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Unique humpback whale "fingerprint" tracked by scientists

humpback whales

In Antarctica, scientists eagerly await the appearance of two humpback whales, aiming to capture a photographic "fingerprint" of their tails to aid in identifying individual whales.

Andrea Bonilla, a Colombian scientist from Cornell University, has been collaborating with a research team since 2014 to document humpback whales through visual analysis of their tails, known as flukes.

"What we are doing is tracking the history of each individual," Bonilla explained while aboard the ARC Simon Bolivar during a scientific expedition by the Colombian navy, reported AFP.

Over the years, the team has identified 70 whales and anticipates observing them again to document any physical changes that may offer insights into their migration patterns, population sizes, health, and sexual maturity.

Bonilla elaborated on the uniqueness of the tail markings, likening them to fingerprints: "The coloration and patterns that each whale has is unique, it is like a fingerprint, so what we do is look at the different marks they have, the different scars, to identify an individual."

Although global populations of humpback whales have recovered following the devastating impact of commercial whaling, they continue to face threats such as vessel strikes, illegal fishing, pollution, and underwater noise. The International Union for Conservation of Nature estimates that there are around 84,000 adult humpback whales worldwide.

A recent study published in the Royal Society Open Science journal emphasized the importance of tail identification, revealing a 20% decline in the number of humpback whales in the North Pacific in less than a decade, possibly due to starvation caused by marine heat waves.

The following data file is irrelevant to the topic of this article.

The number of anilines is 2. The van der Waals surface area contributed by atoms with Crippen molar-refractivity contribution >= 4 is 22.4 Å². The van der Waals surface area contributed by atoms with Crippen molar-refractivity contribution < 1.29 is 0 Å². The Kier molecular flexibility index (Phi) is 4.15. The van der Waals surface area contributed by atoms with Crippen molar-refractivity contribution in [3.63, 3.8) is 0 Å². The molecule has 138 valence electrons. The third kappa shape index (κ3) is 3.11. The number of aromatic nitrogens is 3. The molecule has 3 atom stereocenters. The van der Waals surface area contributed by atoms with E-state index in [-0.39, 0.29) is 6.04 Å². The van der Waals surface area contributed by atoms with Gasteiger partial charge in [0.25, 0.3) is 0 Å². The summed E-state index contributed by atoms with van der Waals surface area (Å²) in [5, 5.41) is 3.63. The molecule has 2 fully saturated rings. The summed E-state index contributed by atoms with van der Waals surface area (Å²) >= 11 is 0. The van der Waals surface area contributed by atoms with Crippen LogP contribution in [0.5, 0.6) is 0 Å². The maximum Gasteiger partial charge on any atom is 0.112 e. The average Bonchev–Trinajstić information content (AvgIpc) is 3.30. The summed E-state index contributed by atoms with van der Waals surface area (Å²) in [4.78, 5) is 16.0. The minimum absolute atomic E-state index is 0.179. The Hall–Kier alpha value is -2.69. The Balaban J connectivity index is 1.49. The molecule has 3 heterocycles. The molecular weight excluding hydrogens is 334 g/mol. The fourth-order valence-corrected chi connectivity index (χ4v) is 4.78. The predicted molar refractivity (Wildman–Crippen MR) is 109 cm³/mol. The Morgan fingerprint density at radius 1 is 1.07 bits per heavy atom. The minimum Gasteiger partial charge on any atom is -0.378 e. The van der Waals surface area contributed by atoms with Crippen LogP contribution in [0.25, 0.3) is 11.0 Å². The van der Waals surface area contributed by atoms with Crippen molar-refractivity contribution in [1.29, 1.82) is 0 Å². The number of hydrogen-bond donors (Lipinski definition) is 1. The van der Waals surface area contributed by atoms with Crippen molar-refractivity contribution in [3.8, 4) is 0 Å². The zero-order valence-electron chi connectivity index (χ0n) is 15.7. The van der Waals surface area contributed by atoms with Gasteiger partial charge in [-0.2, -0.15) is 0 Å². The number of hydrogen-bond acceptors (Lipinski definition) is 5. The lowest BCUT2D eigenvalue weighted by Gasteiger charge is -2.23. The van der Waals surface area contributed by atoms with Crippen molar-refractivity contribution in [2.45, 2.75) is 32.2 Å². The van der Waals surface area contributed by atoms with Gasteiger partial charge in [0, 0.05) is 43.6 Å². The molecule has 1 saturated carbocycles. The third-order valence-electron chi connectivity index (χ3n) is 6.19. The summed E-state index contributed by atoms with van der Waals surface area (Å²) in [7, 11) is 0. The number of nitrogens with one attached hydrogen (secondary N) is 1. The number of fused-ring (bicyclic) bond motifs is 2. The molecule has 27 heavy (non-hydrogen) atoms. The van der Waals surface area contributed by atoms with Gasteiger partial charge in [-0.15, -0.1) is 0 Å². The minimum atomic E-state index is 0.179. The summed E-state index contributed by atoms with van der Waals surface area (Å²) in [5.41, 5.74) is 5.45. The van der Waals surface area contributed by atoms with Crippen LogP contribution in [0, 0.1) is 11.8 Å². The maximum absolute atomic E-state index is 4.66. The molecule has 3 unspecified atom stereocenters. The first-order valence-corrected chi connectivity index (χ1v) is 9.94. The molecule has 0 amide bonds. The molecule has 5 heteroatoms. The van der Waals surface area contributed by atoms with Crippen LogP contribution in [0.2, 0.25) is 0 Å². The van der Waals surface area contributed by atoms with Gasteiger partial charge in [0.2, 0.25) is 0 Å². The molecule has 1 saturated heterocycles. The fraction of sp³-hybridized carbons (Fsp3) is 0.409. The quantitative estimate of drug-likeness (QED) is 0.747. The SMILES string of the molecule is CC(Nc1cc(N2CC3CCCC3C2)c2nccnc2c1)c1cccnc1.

The technique of photo identification, particularly focusing on flukes, is prevalent in marine mammal research, especially with humpbacks due to their distinctive markings and tail-raising behavior while diving.

Humpback whales migrate between warm breeding spots and polar feeding grounds across different regions of the world's oceans. Bonilla explained how they capitalize on the abundant food sources in Antarctica to accumulate energy over several months.

By closely examining photographs of whale flukes, scientists can glean information about attacks from other animals, potential skin diseases, or dietary habits. This inventory enables the tracking of specific whales, critical for conservation efforts.

Bonilla emphasized the significance of protecting areas where whales frequent for breeding, stating, "If a whale always comes to the same area to reproduce, it is important to protect those areas. If they cease to exist or are disturbed, that whale will have nowhere to go."

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TAGS:AntarcticaWhalesHumpback WhalesAntarctica Expedition
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